Sweetpotato whitefly taxonomy is currently under revision, but it is generally agreed upon that there are specific groups of sweetpotato whiteflies that exhibit different host plant preferences, reproductive rates, and resistance to insecticides. Originally, it was thought that sweetpotato whiteflies were composed of several different ‘biotypes’, a couple well-known ones including the “B” (MEAM1) and “Q” (MED) biotypes, but now has been proposed to be made up of at least 34 morphologically indistinguishable species (Tay et al. 2012). The MEAM1 whiteflies have greater reproductive potential than the MED whiteflies, however the MED whiteflies are resistant to several different insecticides, such as pyriproxyfen and imidacloprid. Growers are encouraged to either use biological control to prevent further rise of resistance to insecticides, or rotate between insecticides that are known to be effective against both MEAM1 and MED whiteflies. See “Related Publications” below for more information.

Whitefly populations can be monitored using yellow sticky cards or searching the undersides of leaves for eggs, nymphs, pupae, exuviae, or adults. Look for other signs of infestation, such as honeydew, sooty mold, or chlorosis.

In many regions of Europe and North America, sweetpotato whiteflies in protected culture (i.e. greenhouses) are managed through regular releases of biological control agents. In the USA, commercially available biological control agents that have demonstrated potential management of sweetpotato whiteflies include Eretmocerus eremicus (Hoddle and van Driesche 1999) and Amblyseius swirskii (Calvo et al. 2010).

Insecticidal management of sweetpotato whiteflies are highly dependent on commodity, location, setting, and thresholds. Some active ingredients that have demonstrated efficacy against both MEAM1 and MED sweetpotato whiteflies include:

  • Abamectin
  • Abamectin + Bifenthrin
  • Acetamiprid
  • Beauvaria bassiana
  • Cyantraniliprole
  • Dinotefuran
  • Isaria fumosorosea
  • Horticultural Oil*
  • Insecticidal Soap*
  • Pyridaben
  • Pyrifluquinazon
  • Spiromesifen
  • Spirotetramat
  • Thiamethoxam

(Kumar et al. 2017)
*Beware of application in extreme heat and exposure to sun. Can cause leaf burn/phytotoxicity.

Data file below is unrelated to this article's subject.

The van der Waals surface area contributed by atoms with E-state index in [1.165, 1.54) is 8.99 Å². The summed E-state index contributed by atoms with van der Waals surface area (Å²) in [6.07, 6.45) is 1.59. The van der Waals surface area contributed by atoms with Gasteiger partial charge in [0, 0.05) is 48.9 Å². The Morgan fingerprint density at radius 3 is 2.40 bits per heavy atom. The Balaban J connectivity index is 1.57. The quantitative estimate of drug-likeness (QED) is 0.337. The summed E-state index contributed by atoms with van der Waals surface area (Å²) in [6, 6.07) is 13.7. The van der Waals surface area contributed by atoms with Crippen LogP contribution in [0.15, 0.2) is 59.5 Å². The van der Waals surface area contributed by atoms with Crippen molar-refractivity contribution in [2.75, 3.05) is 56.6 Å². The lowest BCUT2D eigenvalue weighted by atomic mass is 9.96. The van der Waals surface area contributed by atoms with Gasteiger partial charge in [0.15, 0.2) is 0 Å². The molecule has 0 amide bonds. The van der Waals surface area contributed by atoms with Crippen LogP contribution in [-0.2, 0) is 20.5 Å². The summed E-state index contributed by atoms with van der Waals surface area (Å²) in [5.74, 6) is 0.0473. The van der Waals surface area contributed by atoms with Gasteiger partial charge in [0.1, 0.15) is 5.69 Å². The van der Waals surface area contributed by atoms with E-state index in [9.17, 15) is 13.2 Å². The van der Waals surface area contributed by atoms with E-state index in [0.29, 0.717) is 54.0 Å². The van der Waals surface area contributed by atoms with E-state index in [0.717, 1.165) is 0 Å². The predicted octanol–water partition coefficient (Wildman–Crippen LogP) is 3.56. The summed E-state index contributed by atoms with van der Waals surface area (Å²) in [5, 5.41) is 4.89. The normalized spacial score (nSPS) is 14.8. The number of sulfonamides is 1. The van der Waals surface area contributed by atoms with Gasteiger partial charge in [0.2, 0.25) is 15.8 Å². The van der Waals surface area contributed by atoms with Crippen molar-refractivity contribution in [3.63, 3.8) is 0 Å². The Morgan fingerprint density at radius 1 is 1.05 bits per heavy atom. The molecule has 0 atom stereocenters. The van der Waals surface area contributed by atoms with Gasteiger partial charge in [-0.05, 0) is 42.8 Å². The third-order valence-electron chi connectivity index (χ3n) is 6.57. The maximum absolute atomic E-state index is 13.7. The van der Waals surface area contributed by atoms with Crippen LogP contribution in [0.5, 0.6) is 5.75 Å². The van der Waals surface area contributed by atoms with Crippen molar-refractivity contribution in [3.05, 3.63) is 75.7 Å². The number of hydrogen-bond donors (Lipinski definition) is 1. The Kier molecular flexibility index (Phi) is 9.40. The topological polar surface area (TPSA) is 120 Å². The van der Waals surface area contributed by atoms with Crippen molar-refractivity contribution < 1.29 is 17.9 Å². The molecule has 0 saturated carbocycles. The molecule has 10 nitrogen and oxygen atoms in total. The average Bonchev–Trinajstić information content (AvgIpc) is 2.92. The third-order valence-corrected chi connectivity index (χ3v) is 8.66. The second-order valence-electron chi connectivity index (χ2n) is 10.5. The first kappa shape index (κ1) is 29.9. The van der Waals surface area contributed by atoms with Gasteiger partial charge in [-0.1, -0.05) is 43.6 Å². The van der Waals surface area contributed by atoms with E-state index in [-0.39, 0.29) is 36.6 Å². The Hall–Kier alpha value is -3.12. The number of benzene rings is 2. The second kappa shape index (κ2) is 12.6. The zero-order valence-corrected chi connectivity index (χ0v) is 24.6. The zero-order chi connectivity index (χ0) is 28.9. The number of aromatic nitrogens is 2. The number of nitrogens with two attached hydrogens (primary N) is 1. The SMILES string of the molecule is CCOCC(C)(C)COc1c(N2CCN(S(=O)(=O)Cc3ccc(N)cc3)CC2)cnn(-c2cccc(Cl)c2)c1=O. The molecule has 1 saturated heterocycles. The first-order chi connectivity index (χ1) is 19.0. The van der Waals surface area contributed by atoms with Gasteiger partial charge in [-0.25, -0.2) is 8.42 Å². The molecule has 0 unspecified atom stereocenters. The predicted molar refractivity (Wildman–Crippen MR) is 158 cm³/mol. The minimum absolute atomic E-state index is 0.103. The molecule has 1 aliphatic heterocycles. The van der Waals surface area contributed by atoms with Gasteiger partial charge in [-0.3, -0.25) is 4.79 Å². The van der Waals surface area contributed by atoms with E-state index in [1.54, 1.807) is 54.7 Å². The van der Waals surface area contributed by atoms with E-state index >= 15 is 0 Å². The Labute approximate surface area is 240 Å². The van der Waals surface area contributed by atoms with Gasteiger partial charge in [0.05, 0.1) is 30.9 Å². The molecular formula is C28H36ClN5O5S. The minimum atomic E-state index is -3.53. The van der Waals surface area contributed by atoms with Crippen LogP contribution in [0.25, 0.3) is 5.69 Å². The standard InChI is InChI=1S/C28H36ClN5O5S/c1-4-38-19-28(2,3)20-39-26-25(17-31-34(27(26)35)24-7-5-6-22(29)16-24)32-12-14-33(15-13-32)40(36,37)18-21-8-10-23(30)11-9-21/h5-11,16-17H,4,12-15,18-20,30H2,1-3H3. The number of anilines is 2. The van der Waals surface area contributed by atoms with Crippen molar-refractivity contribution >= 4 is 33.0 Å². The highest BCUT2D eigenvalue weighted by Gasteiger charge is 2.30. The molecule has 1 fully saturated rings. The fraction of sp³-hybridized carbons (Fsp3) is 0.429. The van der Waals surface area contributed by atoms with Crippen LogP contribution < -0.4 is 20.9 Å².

For more information, consult one of our related publications below for whitefly management specific to your situation.

Related Publications

CABI Bemisia tabaci (MEAM1) fact sheet:

CABI Bemisia tabaci (MED) fact sheet:

Byrne, David N. (1991). Whitefly biology. Annual Review of Entomology, 36: 431 – 457.

Suhas et al. (2018). Managing Cotton Insects in Texas. Texas A&M AgriLife Extension.

Kumar et al. (2017). Whitefly (Bemisia tabaci) management program for ornamental plants. UF/IFAS Extension.


Brown et al. (2000). Cucurbit leaf curl virus, a new whitefly transmitted geminivirus in Arizona, Texas, and Mexico. The American Phytopathological Society, 84(7): 809.

Butler et al. (1983). Bemisia tabaci (Homoptera: Aleyrodidae): Development, oviposition, and longevity in relation to temperature. Annals of the Entomological Society of America, 76: 310 – 313.

Byrne & Miller (1990). Carbohydrate and amino acid composition of phloem sap and honeydew produced by Bemisia tabaciJournal of Insect Physiology, 36: 433 – 439.

CABI Bemisia tabaci (MEAM1) fact sheet:

Calvo et al. (2011). Control of Bemisia tabaci and Frankliniella occidentalis in cucumber by Amblyseius swirskii. 56(2): 185 – 192.

Hoddle, M. and van Driesche, R. G. (1999). Evaluation of inundative release of Eretmocerus eremicus and Encarsia formosa Beltsville strain in commercial greenhouses for control of Bemisia argentifolii (Hemiptera: Aleyrodidae) on poinsettia stock plants. Biology and Microbial Control, 92(4): 811 – 824.

Jones D (2003). Plant viruses transmitted by whiteflies. European Journal of Plant Pathology, 109: 197 – 221.

Kao et al. (2000). First report of Cucurbit yellow stunting disorder virus (genus Crinivirus) in North America. The American Phytopathological Society, 84(1): 101.

Kumar et al. (2017). Whitefly (Bemisia tabaci) management program for ornamental plants. UF/IFAS Extension.

Simmons et al. (2008). Forty-nine new host plant species for Bemisia tabaci (Hemiptera: Aleyrodidae). Entomological Science, 11: 385 – 390.

Tay et al. (2012). Will the real Bemisia tabaci please stand up? PLoS ONE, 7(11): 7 – 11.

Tsai & Wang (1996). Development and reproduction of Bemisia argentifolii (Homoptera: Aleyrodidae) on five host plants. Environmental Entomology, 25(4): 810 – 816.

Bugwood Images